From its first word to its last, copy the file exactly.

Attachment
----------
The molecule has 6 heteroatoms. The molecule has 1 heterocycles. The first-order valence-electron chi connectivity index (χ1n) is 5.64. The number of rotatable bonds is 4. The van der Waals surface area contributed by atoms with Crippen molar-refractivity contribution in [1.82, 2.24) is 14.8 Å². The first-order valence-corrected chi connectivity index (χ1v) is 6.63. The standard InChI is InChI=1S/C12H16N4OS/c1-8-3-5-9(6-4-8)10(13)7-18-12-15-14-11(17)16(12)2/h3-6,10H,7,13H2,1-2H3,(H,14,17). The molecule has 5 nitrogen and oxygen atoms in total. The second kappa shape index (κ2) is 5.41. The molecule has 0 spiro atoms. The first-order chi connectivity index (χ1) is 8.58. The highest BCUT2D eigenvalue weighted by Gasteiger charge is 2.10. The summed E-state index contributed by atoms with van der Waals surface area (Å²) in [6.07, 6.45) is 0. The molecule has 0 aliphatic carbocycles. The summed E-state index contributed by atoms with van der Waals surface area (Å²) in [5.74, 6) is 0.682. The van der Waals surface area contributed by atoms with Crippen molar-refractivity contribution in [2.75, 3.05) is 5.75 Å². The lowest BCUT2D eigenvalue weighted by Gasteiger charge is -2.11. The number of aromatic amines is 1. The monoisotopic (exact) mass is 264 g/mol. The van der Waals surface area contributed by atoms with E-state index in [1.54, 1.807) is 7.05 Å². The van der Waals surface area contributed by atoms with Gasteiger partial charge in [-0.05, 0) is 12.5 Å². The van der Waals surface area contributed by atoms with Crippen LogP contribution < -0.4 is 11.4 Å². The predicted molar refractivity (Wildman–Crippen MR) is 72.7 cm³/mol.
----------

The molecule has 6 heteroatoms. The molecule has 1 heterocycles. The first-order valence-electron chi connectivity index (χ1n) is 5.64. The number of rotatable bonds is 4. The van der Waals surface area contributed by atoms with Crippen molar-refractivity contribution in [1.82, 2.24) is 14.8 Å². The first-order valence-corrected chi connectivity index (χ1v) is 6.63. The standard InChI is InChI=1S/C12H16N4OS/c1-8-3-5-9(6-4-8)10(13)7-18-12-15-14-11(17)16(12)2/h3-6,10H,7,13H2,1-2H3,(H,14,17). The molecule has 5 nitrogen and oxygen atoms in total. The second kappa shape index (κ2) is 5.41. The molecule has 0 spiro atoms. The first-order chi connectivity index (χ1) is 8.58. The highest BCUT2D eigenvalue weighted by Gasteiger charge is 2.10. The summed E-state index contributed by atoms with van der Waals surface area (Å²) in [6.07, 6.45) is 0. The molecule has 0 aliphatic carbocycles. The summed E-state index contributed by atoms with van der Waals surface area (Å²) in [5.74, 6) is 0.682. The van der Waals surface area contributed by atoms with Crippen molar-refractivity contribution in [2.75, 3.05) is 5.75 Å². The lowest BCUT2D eigenvalue weighted by Gasteiger charge is -2.11. The number of aromatic amines is 1. The monoisotopic (exact) mass is 264 g/mol. The van der Waals surface area contributed by atoms with E-state index in [1.54, 1.807) is 7.05 Å². The van der Waals surface area contributed by atoms with Gasteiger partial charge in [-0.05, 0) is 12.5 Å². The van der Waals surface area contributed by atoms with Crippen LogP contribution < -0.4 is 11.4 Å². The predicted molar refractivity (Wildman–Crippen MR) is 72.7 cm³/mol.